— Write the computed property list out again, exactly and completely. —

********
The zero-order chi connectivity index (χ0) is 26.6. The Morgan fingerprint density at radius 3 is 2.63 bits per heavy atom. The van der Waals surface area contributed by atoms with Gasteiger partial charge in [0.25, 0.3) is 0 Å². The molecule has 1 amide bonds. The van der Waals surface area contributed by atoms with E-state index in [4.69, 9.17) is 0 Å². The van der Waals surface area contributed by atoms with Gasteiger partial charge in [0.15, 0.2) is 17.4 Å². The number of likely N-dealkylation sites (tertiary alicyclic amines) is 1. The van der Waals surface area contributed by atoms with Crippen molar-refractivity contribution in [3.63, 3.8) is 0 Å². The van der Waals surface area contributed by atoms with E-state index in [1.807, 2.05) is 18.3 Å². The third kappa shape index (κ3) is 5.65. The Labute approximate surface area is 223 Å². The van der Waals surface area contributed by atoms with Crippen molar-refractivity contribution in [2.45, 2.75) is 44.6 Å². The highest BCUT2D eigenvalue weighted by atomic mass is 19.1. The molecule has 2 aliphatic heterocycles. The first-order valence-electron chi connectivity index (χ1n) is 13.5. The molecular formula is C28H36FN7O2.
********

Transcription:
The zero-order chi connectivity index (χ0) is 26.6. The Morgan fingerprint density at radius 3 is 2.63 bits per heavy atom. The van der Waals surface area contributed by atoms with Gasteiger partial charge in [0.25, 0.3) is 0 Å². The molecule has 1 amide bonds. The van der Waals surface area contributed by atoms with E-state index in [4.69, 9.17) is 0 Å². The van der Waals surface area contributed by atoms with Gasteiger partial charge in [0.15, 0.2) is 17.4 Å². The number of likely N-dealkylation sites (tertiary alicyclic amines) is 1. The van der Waals surface area contributed by atoms with Crippen molar-refractivity contribution in [3.63, 3.8) is 0 Å². The van der Waals surface area contributed by atoms with E-state index in [1.807, 2.05) is 18.3 Å². The third kappa shape index (κ3) is 5.65. The Labute approximate surface area is 223 Å². The van der Waals surface area contributed by atoms with Crippen molar-refractivity contribution in [2.45, 2.75) is 44.6 Å². The highest BCUT2D eigenvalue weighted by atomic mass is 19.1. The molecule has 2 aliphatic heterocycles. The first-order valence-electron chi connectivity index (χ1n) is 13.5. The molecular formula is C28H36FN7O2.